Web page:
Cat Johnson Braves Doll Lil’s Word Association Challenge!

Guests »

Cat Johnson Braves Doll Lil’s Word Association Challenge!

August 7, 2013 – 12:48 am | One Comment

I’m back from vacation and ready to get down and dirty finding new free and amazingly bargained books for you! But first this week I have something special. I convinced super hot and crazy talented …

Read the full story »
Home » Articles, Doll Noa, Features, Holiday, Recipe, Reviewers, Thankful Feature

Noa shares what she’s thankful for…and a decadent recipe too!

Submitted by on November 18, 2011 – 8:30 am9 Comments

Thankful, grateful, appreciative… We use these words so often don’t we? Thanks so much, I really appreciate this, I am grateful to… Yet those little words can mean so much and often cost us so little.

This year has been one of many changes for me – I’ve made friends, lost friends, changed jobs, been to my first ever Book Expo (woot!) and just recently moved house. Yet in this crazy constantly changing world we live in, it is the things that stay the same that I have found myself appreciating most.

Things like my books that have taken me on endless adventures, and joined me on all of mine – wherever they were.

That is why I am so happy that I have this little home away from home – the Dollhouse. So, they may ‘only’ be words, but know this, they have so much meaning behind them.

I am grateful to the wonderful authors who work so hard to invent more and more adventures for me to take after exhausting days of reality.

I appreciate all our dedicated followers who have helped this site grow from strength to strength – here, on Facebook, Twitter and even Google+. Your comments, shares, ideas and emails… Keep them coming!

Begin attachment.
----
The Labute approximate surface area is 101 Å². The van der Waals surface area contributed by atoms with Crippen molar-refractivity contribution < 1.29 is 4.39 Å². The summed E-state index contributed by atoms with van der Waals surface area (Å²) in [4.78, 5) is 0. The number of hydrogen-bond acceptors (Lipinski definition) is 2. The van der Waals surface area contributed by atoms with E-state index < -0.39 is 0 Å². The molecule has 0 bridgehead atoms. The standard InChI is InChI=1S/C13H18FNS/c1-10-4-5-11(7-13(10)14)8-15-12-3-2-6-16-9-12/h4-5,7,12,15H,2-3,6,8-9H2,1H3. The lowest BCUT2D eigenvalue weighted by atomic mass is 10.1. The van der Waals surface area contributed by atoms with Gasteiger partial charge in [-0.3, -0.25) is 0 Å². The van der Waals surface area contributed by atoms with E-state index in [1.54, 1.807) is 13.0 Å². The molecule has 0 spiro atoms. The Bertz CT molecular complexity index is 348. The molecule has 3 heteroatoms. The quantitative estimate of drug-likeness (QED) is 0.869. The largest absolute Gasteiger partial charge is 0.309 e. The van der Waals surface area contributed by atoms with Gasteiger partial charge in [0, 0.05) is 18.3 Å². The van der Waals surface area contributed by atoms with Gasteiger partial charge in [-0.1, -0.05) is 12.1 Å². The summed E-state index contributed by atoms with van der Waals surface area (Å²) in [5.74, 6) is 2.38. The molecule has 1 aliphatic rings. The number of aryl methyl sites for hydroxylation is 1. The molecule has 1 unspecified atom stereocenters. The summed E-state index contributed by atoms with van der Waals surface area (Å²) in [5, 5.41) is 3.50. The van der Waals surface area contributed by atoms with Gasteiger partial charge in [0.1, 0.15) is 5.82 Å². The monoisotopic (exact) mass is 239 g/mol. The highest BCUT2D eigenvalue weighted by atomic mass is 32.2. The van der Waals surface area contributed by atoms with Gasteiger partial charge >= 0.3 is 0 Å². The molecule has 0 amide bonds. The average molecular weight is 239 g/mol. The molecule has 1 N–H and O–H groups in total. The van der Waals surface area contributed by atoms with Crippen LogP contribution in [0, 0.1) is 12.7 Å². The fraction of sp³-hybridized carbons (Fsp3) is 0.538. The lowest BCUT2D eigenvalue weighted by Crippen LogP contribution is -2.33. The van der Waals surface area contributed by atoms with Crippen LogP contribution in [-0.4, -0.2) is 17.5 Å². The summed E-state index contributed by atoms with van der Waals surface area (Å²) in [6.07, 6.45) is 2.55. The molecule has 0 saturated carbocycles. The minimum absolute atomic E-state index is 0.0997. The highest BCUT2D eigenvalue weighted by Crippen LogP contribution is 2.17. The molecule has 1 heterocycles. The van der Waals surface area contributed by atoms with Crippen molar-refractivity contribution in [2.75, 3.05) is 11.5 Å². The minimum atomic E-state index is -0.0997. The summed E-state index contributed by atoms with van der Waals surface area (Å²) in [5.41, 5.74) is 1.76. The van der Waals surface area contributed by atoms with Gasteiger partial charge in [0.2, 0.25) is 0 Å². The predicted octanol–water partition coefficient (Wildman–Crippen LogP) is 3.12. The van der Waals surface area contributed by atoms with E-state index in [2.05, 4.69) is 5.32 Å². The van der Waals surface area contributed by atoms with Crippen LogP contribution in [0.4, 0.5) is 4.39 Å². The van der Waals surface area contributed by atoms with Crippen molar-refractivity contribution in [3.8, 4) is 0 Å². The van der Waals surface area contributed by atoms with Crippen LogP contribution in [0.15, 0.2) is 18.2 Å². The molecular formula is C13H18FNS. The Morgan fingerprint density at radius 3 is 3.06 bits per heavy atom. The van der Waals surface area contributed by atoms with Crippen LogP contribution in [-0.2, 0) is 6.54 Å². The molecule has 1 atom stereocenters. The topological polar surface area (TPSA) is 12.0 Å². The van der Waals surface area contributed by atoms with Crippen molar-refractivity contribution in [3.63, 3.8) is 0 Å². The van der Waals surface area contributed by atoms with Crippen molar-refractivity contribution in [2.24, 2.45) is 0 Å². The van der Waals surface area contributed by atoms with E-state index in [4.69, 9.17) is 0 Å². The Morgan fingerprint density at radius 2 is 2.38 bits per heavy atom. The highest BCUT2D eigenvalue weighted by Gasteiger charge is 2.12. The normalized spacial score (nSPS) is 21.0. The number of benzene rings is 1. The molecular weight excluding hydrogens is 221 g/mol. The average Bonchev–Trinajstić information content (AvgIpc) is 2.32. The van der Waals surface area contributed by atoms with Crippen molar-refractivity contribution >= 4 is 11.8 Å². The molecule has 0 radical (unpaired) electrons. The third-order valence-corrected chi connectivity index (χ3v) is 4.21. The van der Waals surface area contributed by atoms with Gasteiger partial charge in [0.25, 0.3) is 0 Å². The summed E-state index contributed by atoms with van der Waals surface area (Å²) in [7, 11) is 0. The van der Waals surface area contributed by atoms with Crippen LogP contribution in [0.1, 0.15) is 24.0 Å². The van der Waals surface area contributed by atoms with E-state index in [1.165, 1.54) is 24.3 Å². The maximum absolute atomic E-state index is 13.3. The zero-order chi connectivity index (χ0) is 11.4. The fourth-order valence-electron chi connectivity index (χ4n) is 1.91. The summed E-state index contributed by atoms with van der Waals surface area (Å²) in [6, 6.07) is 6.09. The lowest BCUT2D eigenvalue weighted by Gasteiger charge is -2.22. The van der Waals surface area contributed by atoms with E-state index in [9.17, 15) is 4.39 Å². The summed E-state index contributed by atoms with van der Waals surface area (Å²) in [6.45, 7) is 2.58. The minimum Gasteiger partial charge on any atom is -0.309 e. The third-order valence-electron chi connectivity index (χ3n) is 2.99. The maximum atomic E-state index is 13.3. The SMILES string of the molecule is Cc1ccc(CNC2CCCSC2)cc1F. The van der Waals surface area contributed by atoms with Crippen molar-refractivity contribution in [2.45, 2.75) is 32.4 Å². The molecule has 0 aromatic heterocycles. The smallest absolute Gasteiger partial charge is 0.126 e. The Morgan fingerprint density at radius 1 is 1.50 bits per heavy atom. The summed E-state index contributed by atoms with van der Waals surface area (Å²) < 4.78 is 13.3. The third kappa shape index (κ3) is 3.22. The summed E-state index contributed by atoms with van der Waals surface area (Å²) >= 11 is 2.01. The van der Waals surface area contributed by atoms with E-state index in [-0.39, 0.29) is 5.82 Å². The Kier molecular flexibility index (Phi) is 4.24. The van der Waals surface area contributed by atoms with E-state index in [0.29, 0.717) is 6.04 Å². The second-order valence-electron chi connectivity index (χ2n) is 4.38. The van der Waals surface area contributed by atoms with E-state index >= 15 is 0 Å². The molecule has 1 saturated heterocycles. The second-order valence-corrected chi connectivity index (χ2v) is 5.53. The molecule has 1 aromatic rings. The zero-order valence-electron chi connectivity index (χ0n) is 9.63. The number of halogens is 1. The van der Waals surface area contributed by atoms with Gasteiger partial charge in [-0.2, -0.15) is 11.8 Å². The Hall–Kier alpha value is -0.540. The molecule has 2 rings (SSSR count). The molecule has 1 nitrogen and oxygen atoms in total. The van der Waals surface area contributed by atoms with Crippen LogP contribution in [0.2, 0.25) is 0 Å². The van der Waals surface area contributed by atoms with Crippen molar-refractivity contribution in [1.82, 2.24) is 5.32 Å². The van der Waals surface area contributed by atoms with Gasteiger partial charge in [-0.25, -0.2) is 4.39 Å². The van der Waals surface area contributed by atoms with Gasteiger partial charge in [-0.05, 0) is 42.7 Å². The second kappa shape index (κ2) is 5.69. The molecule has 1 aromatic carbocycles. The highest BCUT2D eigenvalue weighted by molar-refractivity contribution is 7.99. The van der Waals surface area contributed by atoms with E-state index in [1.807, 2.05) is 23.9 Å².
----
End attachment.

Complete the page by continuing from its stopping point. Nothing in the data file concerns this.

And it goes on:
And of course, I am so very thankful for Day and Kitt and all the Honorary Dolls – there are some new ‘residents’ in the Dollhouse and really, we could simply not do this without you! – Alli, Believer, Desi, Lil, Steph, Salsta, Suz and Teresa – THANK YOU!

Finally, an author duo (I am extremely thankful for!) once asked on their site who their readers would dedicate a book to – if they wrote one. To me it seems this ties in well with a thankful post and now we’re separated by a continent I just wanted to let her know -

Mum, no book was ever banned, no word without definition, no explicit scene ever marked as “you wouldn’t understand” – the true defender of the written word.

…and the smutty (but well written) romance.

Thank You!!!!!!

Now, we don’t celebrate Thanksgiving Day here, but there is a recipe that I always make when the grownups in the family get together. It is a completely decadent delight and while it does take time and effort….It is soooooo worth it. I found it a few years ago on the Leite’s Culinaria website – from a book called by Bill Telepan and Andrew Friedman. One slice of this Thankful Butterscotch Cake with a cup of steaming coffee and you are in heaven!

Yes, it actually looks like that

Thankful Butterscotch Cake

Note: You will need a candy thermometer for this recipe
For the butterscotch filling
1 1/4 cups dark brown sugar
1 cup granulated sugar
1/3 cup corn syrup
8 tablespoons butter
3 cups cream
1/4 teaspoon salt
1 tablespoon vanilla extract
3 tablespoons dark rum
For the cake
3 1/3 cups flour
1/4 teaspoon baking soda
1/4 teaspoon baking powder
1 teaspoon salt
1/2 teaspoon freshly grated nutmeg
18 tablespoons butter, softened at room temperature
2 1/4 cups granulated brown sugar 
4 eggs
2 teaspoons vanilla extract
1/4 cup dark rum
1 cup milk


Make the butterscotch filling
1. Put all of the filling ingredients except the vanilla and rum into a large heavy-bottomed saucepan. Have another pot of a similar size ready and on the side. Over medium-high heat, melt the sugars, stirring continuously until the butterscotch boils. Once the mixture comes to a boil, stir frequently, taking care not to scrape any sugar crystals from the sides. Cook at a full boil until the mixture reaches 242°F (120°C).